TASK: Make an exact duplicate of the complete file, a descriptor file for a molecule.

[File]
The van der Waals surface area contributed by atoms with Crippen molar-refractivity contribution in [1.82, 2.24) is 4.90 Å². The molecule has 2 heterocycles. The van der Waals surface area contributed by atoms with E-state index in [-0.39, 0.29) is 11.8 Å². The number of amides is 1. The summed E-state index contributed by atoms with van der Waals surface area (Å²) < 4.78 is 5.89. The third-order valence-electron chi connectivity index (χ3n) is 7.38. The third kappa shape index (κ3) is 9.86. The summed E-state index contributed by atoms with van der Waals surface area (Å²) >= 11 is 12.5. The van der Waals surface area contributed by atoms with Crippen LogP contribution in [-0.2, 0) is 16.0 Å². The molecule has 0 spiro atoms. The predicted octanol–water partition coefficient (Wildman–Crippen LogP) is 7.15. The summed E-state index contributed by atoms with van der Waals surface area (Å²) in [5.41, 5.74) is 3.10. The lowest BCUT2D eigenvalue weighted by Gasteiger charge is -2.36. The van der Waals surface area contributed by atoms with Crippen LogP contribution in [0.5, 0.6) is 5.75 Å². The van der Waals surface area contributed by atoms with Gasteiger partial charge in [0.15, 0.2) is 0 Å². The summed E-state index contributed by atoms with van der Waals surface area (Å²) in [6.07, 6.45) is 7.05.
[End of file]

The van der Waals surface area contributed by atoms with Crippen molar-refractivity contribution in [1.82, 2.24) is 4.90 Å². The molecule has 2 heterocycles. The van der Waals surface area contributed by atoms with E-state index in [-0.39, 0.29) is 11.8 Å². The number of amides is 1. The summed E-state index contributed by atoms with van der Waals surface area (Å²) < 4.78 is 5.89. The third-order valence-electron chi connectivity index (χ3n) is 7.38. The third kappa shape index (κ3) is 9.86. The summed E-state index contributed by atoms with van der Waals surface area (Å²) >= 11 is 12.5. The van der Waals surface area contributed by atoms with Crippen LogP contribution in [-0.2, 0) is 16.0 Å². The molecule has 0 spiro atoms. The predicted octanol–water partition coefficient (Wildman–Crippen LogP) is 7.15. The summed E-state index contributed by atoms with van der Waals surface area (Å²) in [5.41, 5.74) is 3.10. The lowest BCUT2D eigenvalue weighted by Gasteiger charge is -2.36. The van der Waals surface area contributed by atoms with Crippen LogP contribution in [0.5, 0.6) is 5.75 Å². The van der Waals surface area contributed by atoms with Gasteiger partial charge in [0.15, 0.2) is 0 Å². The summed E-state index contributed by atoms with van der Waals surface area (Å²) in [6.07, 6.45) is 7.05.